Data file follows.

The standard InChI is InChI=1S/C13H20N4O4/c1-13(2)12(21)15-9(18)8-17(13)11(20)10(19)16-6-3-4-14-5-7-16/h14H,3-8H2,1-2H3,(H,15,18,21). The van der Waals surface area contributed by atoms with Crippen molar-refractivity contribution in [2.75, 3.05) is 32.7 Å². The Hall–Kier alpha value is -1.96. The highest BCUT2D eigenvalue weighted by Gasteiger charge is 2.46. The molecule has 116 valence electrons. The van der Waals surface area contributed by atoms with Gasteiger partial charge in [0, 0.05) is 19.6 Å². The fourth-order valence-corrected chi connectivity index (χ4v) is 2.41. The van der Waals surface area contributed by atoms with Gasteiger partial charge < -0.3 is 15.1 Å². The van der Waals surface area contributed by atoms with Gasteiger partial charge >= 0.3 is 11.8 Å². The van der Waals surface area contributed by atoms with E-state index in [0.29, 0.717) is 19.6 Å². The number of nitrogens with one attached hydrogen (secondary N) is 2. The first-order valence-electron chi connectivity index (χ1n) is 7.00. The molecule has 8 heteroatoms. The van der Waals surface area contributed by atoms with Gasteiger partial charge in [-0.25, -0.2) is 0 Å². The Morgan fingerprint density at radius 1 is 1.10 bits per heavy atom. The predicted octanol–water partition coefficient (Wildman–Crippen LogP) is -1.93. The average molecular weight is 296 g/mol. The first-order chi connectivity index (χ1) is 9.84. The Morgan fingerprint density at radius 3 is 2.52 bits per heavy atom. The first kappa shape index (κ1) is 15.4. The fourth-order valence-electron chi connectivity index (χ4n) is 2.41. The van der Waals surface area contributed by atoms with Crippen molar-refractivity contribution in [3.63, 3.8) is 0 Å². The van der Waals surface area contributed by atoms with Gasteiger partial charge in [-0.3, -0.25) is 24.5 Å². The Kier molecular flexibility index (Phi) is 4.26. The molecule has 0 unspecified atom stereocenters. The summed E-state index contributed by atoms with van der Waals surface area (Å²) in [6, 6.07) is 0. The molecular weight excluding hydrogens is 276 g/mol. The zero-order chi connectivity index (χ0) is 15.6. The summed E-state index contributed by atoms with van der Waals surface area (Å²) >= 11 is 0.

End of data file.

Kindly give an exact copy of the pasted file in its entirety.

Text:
The standard InChI is InChI=1S/C13H20N4O4/c1-13(2)12(21)15-9(18)8-17(13)11(20)10(19)16-6-3-4-14-5-7-16/h14H,3-8H2,1-2H3,(H,15,18,21). The van der Waals surface area contributed by atoms with Crippen molar-refractivity contribution in [2.75, 3.05) is 32.7 Å². The Hall–Kier alpha value is -1.96. The highest BCUT2D eigenvalue weighted by Gasteiger charge is 2.46. The molecule has 116 valence electrons. The van der Waals surface area contributed by atoms with Gasteiger partial charge in [0, 0.05) is 19.6 Å². The fourth-order valence-corrected chi connectivity index (χ4v) is 2.41. The van der Waals surface area contributed by atoms with Gasteiger partial charge < -0.3 is 15.1 Å². The van der Waals surface area contributed by atoms with Gasteiger partial charge >= 0.3 is 11.8 Å². The van der Waals surface area contributed by atoms with E-state index in [0.29, 0.717) is 19.6 Å². The number of nitrogens with one attached hydrogen (secondary N) is 2. The first-order valence-electron chi connectivity index (χ1n) is 7.00. The molecule has 8 heteroatoms. The van der Waals surface area contributed by atoms with Gasteiger partial charge in [-0.25, -0.2) is 0 Å². The Morgan fingerprint density at radius 1 is 1.10 bits per heavy atom. The predicted octanol–water partition coefficient (Wildman–Crippen LogP) is -1.93. The average molecular weight is 296 g/mol. The first-order chi connectivity index (χ1) is 9.84. The Morgan fingerprint density at radius 3 is 2.52 bits per heavy atom. The first kappa shape index (κ1) is 15.4. The fourth-order valence-electron chi connectivity index (χ4n) is 2.41. The van der Waals surface area contributed by atoms with Crippen molar-refractivity contribution in [3.63, 3.8) is 0 Å². The van der Waals surface area contributed by atoms with Gasteiger partial charge in [-0.3, -0.25) is 24.5 Å². The Kier molecular flexibility index (Phi) is 4.26. The molecule has 0 unspecified atom stereocenters. The summed E-state index contributed by atoms with van der Waals surface area (Å²) in [6, 6.07) is 0. The molecular weight excluding hydrogens is 276 g/mol. The zero-order chi connectivity index (χ0) is 15.6. The summed E-state index contributed by atoms with van der Waals surface area (Å²) >= 11 is 0.